Panora host to five exchange students through local Lions Club
Five international exchange students gather around the table with members of their host families while visiting and sharing slices of watermelon on a hot July evening.
“The captain here, we went on his boat and he introduced us to his friends and family,” said David Alejandro Diez Martinez, a 15-year-old from Mexico who is staying at the home of Billy and Emily Donovan at Lake Panorama in Panora. “He showed us a thing called a lily pad. We went Kayaking. They live a lot of time on the water.”
They share stories about Casey’s pizza, walking Tacos and fruit loops.
“We were expecting fast food,” said 19-year-old Andrea Svanborg of Denmark. “America seems like McDonalds we think, but happy with the food they make.”
The students, including two from Denmark, one from Turkey, Mexico and France, are spending four weeks in Panora this month through the Lions International Youth Camp and Exchange Program (YCE).
Each year the program gives thousands of young people the opportunity to experience life in other cultures and gain new understanding of the world through travel abroad.
Unlike some youth exchange programs, YCE does not involve academic study or employment. Instead, participants are encouraged to use the travel opportunity to represent their home countries and share their own cultures while learning about and embracing a new one, forging the way to becoming young ambassadors for peace and international understanding.
Tamara Deal, president of the Panora Lions Club, helped organize the short exchange and reached out to other host families in the area. Deal is hosting Sofie Kofod of Denmark and Clivia Boulet of France. The girls are also spending some time at the Mark and Renee Everhart home. The Donovans, including daughter Natalie, 12, and son Dylan, 10, are hosting David Alejandro Diez Martinez, 15, from Mexico and Cem Bartu Armutlu, 17, of Turkey. Andrea Svanborg, 19, of Denmark is staying with Nancy and Tim Holloway.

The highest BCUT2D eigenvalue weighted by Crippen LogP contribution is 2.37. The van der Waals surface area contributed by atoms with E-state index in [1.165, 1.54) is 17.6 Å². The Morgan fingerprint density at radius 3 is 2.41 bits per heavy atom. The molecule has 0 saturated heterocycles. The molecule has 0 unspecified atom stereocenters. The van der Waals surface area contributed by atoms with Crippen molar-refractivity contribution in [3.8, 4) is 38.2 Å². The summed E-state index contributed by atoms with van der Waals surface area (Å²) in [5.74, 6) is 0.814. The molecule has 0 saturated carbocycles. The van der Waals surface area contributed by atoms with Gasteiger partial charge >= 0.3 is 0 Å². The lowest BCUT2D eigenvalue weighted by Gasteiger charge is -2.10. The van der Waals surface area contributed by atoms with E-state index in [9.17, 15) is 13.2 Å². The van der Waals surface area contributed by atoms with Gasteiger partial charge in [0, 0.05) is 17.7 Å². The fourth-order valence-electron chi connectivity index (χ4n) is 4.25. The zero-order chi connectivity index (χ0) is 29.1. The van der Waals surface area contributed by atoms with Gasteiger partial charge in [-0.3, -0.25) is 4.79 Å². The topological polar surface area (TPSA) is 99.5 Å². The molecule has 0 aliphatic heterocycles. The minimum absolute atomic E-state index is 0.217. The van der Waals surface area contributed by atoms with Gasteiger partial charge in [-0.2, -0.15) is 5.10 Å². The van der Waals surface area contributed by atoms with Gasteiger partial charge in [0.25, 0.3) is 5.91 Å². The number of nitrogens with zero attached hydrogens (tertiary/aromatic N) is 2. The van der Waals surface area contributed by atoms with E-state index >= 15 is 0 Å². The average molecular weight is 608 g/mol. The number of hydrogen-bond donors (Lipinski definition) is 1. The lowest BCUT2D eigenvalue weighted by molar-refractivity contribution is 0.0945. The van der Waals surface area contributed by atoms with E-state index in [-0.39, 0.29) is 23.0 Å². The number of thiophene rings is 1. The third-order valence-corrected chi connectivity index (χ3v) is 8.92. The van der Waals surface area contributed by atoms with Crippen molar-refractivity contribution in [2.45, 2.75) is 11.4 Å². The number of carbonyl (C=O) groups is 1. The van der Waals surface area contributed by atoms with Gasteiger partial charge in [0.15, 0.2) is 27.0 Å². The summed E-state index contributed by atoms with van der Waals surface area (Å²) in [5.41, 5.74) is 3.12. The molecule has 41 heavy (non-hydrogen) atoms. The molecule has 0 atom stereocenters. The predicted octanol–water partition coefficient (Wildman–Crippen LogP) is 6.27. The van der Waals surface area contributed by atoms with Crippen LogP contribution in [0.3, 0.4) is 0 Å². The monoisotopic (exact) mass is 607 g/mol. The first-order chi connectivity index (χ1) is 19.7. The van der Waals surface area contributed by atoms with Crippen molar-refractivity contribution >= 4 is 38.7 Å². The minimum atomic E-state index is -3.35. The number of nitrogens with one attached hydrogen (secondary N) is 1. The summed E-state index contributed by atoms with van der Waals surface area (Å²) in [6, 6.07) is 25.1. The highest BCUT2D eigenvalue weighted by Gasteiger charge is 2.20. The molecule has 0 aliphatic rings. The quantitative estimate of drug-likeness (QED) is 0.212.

“This is really nice for families who might be thinking about hosting a (year-long) exchange student,” Deal said. “It’s three weeks, so you can give it a try and see how it works.”
Twenty students are part of the program this summer, and Deal said it’s unique that Panora was able to host five of them. Oftentimes they visit larger cities, with several in the Cedar Rapids area on this trip, she said.
“The Lions try really hard to get a good fit so everybody can have a good experience,” Deal said.
The students stay with their host families for two weeks, spend a week at a youth camp held at the Iowa 4-H Center near Boone, then a final week with their host families. During the camp, the students spend a lot of time cross-sharing as they each give presentations on their countries. They also go canoeing, visit Adventureland and attend a couple shows in Des Moines.
Billy Donovan said he was a bit nervous about hosting one exchange student, let alone two, but says the experience has been a joy for his family.
“We have two good boys at our house,” he said. “They are good with our kids which is really great.”
The Donovan children have enjoyed learning the different languages and listening to their mother, who is bilingual, communicate with their guests.